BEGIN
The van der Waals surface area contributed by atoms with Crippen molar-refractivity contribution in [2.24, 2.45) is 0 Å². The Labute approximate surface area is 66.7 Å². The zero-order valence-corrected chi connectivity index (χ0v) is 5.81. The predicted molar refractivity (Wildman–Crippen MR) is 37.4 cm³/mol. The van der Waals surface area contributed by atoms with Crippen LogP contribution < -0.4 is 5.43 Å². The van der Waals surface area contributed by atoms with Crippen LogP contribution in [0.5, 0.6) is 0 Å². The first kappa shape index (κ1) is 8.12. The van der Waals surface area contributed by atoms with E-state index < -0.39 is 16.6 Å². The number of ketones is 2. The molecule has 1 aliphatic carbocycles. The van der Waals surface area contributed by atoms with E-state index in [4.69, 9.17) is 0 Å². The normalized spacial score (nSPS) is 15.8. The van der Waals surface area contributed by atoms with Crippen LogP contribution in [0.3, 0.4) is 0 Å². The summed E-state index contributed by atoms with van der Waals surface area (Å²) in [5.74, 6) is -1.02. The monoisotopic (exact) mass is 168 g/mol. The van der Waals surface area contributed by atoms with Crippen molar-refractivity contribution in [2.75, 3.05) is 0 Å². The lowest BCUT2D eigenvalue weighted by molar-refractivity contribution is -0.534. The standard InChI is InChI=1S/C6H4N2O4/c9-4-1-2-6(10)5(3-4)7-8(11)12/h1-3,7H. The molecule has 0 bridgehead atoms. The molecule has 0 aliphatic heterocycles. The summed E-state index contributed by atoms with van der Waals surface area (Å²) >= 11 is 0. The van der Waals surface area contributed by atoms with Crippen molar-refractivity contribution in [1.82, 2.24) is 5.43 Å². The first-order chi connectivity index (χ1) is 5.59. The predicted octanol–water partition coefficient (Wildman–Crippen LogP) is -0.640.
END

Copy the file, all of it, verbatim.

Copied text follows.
The van der Waals surface area contributed by atoms with Crippen molar-refractivity contribution in [2.24, 2.45) is 0 Å². The Labute approximate surface area is 66.7 Å². The zero-order valence-corrected chi connectivity index (χ0v) is 5.81. The predicted molar refractivity (Wildman–Crippen MR) is 37.4 cm³/mol. The van der Waals surface area contributed by atoms with Crippen LogP contribution < -0.4 is 5.43 Å². The van der Waals surface area contributed by atoms with Crippen LogP contribution in [0.5, 0.6) is 0 Å². The first kappa shape index (κ1) is 8.12. The van der Waals surface area contributed by atoms with E-state index < -0.39 is 16.6 Å². The number of ketones is 2. The molecule has 1 aliphatic carbocycles. The van der Waals surface area contributed by atoms with E-state index in [4.69, 9.17) is 0 Å². The normalized spacial score (nSPS) is 15.8. The van der Waals surface area contributed by atoms with Crippen LogP contribution in [0.3, 0.4) is 0 Å². The summed E-state index contributed by atoms with van der Waals surface area (Å²) in [5.74, 6) is -1.02. The monoisotopic (exact) mass is 168 g/mol. The van der Waals surface area contributed by atoms with Crippen molar-refractivity contribution in [2.75, 3.05) is 0 Å². The lowest BCUT2D eigenvalue weighted by molar-refractivity contribution is -0.534. The standard InChI is InChI=1S/C6H4N2O4/c9-4-1-2-6(10)5(3-4)7-8(11)12/h1-3,7H. The molecule has 0 bridgehead atoms. The molecule has 0 aliphatic heterocycles. The summed E-state index contributed by atoms with van der Waals surface area (Å²) >= 11 is 0. The van der Waals surface area contributed by atoms with Crippen molar-refractivity contribution in [1.82, 2.24) is 5.43 Å². The first-order chi connectivity index (χ1) is 5.59. The predicted octanol–water partition coefficient (Wildman–Crippen LogP) is -0.640.